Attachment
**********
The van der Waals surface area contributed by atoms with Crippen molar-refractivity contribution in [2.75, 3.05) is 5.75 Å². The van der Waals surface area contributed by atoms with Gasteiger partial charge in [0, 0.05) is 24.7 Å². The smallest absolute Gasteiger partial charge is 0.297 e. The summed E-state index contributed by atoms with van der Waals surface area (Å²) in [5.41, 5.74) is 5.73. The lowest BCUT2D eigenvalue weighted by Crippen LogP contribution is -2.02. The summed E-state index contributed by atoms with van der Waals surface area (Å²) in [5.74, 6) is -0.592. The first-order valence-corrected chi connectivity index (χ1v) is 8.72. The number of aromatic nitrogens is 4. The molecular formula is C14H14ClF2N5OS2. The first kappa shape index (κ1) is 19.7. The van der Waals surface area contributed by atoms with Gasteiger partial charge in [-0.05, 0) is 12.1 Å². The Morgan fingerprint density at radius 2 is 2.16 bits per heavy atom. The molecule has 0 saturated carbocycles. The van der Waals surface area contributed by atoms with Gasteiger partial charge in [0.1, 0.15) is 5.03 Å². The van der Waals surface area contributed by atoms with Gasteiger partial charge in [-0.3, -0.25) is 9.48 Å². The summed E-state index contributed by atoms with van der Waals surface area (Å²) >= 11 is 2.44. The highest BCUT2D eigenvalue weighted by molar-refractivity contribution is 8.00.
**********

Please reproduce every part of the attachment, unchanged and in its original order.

The van der Waals surface area contributed by atoms with Crippen molar-refractivity contribution in [2.75, 3.05) is 5.75 Å². The van der Waals surface area contributed by atoms with Gasteiger partial charge in [0, 0.05) is 24.7 Å². The smallest absolute Gasteiger partial charge is 0.297 e. The summed E-state index contributed by atoms with van der Waals surface area (Å²) in [5.41, 5.74) is 5.73. The lowest BCUT2D eigenvalue weighted by Crippen LogP contribution is -2.02. The summed E-state index contributed by atoms with van der Waals surface area (Å²) in [5.74, 6) is -0.592. The first-order valence-corrected chi connectivity index (χ1v) is 8.72. The number of aromatic nitrogens is 4. The molecular formula is C14H14ClF2N5OS2. The first kappa shape index (κ1) is 19.7. The van der Waals surface area contributed by atoms with Gasteiger partial charge in [-0.05, 0) is 12.1 Å². The Morgan fingerprint density at radius 2 is 2.16 bits per heavy atom. The molecule has 0 saturated carbocycles. The van der Waals surface area contributed by atoms with Gasteiger partial charge in [0.1, 0.15) is 5.03 Å². The van der Waals surface area contributed by atoms with Gasteiger partial charge in [-0.3, -0.25) is 9.48 Å². The summed E-state index contributed by atoms with van der Waals surface area (Å²) >= 11 is 2.44. The highest BCUT2D eigenvalue weighted by molar-refractivity contribution is 8.00.